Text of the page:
Martyrs From the New World to Be Canonized

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by David Nussman  •  •  October 10, 2017   

Dozens to be declared saints on October 15

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DETROIT ( - Pope Francis will canonize 35 saints on Sunday, including 33 martyrs from the Americas.

Among those to be canonized on Sunday are the Child Martyrs of Tlaxcala from the early 16th century. Three children in Mexico, Cristobal, Antonio and Juan, learned the Catholic faith at a Franciscan mission and were murdered in the late 1520s for practicing the Faith.

Cristobal, also known as Cristopher or Cristobalito, was severely beaten and then burned to death by his father, a tribal chieftain, for converting to Christianity. Cristobal's death was in 1527 at the age of 12.

Antonio was the grandson of a chieftain, and Juan was his servant. After converting to the Catholic faith, they volunteered to help some Dominicans evangelize and were killed by a mob in 1529 for evangelizing and removing pagan idols.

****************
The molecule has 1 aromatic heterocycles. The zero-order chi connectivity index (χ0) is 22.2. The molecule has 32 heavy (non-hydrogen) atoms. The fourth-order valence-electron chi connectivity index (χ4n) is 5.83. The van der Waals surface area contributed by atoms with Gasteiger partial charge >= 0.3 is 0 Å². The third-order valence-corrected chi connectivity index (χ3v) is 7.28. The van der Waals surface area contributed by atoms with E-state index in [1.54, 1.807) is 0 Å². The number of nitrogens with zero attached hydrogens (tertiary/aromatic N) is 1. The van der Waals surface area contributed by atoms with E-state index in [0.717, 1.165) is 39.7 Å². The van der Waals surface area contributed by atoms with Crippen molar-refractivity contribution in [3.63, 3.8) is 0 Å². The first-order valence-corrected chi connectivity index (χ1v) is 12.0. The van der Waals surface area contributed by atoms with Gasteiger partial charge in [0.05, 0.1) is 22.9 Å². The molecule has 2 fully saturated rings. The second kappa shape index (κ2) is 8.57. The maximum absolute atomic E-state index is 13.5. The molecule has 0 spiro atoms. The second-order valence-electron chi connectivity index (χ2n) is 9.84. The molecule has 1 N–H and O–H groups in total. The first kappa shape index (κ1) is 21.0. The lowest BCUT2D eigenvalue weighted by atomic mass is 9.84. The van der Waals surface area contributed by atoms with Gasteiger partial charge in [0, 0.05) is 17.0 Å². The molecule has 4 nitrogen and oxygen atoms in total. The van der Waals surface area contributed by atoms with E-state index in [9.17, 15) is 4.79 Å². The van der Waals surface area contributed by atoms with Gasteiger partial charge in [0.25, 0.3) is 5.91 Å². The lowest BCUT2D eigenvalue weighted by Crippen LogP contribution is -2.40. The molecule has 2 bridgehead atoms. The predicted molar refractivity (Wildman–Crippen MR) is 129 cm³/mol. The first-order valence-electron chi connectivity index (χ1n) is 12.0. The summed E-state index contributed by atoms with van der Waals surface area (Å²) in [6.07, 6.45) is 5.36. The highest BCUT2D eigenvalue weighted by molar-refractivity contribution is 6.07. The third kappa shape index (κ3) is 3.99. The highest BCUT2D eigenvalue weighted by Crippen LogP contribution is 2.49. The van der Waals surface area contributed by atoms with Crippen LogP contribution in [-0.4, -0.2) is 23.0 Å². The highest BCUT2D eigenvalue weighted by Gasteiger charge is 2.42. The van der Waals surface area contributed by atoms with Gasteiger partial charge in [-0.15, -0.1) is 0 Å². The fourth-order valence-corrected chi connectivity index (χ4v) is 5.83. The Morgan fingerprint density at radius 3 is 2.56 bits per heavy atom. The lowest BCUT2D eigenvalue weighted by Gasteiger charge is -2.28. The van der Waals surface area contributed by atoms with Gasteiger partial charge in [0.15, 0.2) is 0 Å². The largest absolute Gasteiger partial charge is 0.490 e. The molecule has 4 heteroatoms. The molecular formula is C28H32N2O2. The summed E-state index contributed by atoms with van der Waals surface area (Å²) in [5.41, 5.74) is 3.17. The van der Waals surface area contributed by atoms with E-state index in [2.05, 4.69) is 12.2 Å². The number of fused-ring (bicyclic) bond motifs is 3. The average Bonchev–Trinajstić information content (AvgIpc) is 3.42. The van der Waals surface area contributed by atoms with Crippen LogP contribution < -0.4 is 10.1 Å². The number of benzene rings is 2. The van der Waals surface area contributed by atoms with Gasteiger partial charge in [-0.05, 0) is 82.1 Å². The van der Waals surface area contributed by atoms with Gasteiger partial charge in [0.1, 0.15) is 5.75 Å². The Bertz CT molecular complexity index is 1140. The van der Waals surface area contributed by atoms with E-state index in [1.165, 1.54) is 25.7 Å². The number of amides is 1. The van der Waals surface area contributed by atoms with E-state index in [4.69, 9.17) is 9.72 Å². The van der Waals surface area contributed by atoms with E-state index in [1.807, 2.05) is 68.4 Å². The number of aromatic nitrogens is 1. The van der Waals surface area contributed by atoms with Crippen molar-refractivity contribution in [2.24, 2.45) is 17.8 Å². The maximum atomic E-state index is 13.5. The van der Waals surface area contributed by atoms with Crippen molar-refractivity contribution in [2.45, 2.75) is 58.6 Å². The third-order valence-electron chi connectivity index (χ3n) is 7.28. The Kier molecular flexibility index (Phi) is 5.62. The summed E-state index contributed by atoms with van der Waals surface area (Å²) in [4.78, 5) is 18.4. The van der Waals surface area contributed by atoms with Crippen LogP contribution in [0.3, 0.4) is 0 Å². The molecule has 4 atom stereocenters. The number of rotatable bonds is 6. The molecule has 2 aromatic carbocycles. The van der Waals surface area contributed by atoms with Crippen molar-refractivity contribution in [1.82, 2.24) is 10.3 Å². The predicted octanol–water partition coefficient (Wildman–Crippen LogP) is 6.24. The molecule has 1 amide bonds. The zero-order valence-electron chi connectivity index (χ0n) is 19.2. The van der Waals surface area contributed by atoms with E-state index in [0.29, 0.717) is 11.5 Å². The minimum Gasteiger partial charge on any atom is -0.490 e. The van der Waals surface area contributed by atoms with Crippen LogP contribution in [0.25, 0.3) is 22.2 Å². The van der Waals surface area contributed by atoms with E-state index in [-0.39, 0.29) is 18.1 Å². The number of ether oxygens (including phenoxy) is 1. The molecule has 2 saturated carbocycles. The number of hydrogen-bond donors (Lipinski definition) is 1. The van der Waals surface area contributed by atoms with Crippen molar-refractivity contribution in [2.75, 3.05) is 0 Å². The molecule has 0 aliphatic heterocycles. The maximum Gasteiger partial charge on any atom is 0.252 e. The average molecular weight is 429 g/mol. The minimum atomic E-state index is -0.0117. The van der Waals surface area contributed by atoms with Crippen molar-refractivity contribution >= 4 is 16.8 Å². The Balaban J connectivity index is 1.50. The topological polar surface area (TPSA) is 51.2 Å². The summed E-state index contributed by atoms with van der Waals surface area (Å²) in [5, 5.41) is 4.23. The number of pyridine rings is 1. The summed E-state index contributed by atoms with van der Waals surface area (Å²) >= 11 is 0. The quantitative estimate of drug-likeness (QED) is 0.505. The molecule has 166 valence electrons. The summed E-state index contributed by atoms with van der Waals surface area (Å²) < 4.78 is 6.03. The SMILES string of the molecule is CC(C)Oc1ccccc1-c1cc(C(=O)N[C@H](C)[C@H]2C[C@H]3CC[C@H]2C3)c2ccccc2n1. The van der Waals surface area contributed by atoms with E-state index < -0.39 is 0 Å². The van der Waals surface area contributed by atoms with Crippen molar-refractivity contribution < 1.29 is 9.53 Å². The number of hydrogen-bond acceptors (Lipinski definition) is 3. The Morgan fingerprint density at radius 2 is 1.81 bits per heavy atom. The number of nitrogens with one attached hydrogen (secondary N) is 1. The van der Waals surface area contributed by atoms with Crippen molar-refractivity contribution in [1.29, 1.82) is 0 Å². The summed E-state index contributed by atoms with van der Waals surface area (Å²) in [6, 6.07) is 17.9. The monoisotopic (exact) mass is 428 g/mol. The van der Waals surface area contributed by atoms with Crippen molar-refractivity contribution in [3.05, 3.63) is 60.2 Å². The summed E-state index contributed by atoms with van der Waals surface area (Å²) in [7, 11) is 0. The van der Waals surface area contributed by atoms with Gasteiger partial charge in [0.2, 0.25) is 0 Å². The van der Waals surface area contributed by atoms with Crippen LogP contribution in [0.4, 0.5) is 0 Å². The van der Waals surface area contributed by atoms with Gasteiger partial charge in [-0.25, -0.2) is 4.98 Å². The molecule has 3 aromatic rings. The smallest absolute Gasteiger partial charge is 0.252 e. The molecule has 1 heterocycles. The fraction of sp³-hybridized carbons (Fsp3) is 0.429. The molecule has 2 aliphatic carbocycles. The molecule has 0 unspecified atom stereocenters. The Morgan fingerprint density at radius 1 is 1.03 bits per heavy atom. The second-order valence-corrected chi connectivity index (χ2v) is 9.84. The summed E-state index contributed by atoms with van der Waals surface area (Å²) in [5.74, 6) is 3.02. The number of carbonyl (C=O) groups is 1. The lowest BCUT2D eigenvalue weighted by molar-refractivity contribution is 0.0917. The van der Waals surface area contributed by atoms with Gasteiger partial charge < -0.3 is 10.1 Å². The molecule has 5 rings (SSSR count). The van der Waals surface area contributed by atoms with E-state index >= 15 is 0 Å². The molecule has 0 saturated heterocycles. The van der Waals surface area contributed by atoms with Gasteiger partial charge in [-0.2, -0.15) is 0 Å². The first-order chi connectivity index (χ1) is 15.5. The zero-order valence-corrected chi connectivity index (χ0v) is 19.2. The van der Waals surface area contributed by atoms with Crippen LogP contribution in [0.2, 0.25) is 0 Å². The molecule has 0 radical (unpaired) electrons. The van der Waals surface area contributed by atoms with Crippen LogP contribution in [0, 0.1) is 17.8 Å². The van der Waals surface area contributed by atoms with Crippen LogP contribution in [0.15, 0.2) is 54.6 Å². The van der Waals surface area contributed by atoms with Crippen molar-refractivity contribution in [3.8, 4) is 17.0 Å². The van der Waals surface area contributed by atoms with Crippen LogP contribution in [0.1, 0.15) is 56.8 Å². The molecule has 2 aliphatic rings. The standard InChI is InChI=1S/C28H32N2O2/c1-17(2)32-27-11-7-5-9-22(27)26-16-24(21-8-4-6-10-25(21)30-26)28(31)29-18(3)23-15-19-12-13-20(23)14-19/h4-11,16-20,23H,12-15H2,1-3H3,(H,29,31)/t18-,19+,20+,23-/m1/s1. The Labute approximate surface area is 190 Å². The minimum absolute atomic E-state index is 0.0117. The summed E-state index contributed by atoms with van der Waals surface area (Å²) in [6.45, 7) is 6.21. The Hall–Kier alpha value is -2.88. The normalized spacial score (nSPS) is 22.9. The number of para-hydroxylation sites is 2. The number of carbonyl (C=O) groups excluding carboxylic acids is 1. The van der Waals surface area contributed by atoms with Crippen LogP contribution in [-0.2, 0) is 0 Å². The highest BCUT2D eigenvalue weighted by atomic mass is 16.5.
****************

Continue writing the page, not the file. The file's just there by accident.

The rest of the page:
The Martyrs of Natal, Brazil, will be canonized on the same day. Jesuit priest Fr. Andrea de Soveral and diocesan priest Fr. Ambrogio Francesco Ferro were martyred in 1645 in two separate attacks by Dutch Calvinists. The attacks also killed a total of 28 laypersons.

Dutch Calvinists stormed a Catholic church during Holy Mass on July 16, 1645, killing Fr. Soveral and some of the laity. On October 3, a large force of Dutch soldiers and Native Americans raided Natal and cruelly slaughtered Fr. Ferro and a number of the laity.

Fr. Faustino Míguez

Also to be canonized on Sunday are 19th-century Spanish priest Bl. Faustino Míguez and 18th-century Capuchin friar Bl. Angelo D'Acri. 

Father Míguez was a member of the  Piarists, also known as the Scolopi Fathers. This religious order is known for their commitment to providing affordable Christian education. He professed solemn vows in 1853 and was ordained a priest in 1856. The holy priest worked with children, the poor and the sick. He founded a religious congregation, the Pious Calasanziane Daughters of the Divine Shepherdess, to provide education to illiterate girls and women. 

Friar Angelo D'Acri was a Capuchin friar in southern Italy. He took the habit in 1690 and became a priest in 1700. He was known for his excellent preaching and exhibited miraculous gifts such as bilocation and reading souls in confession.

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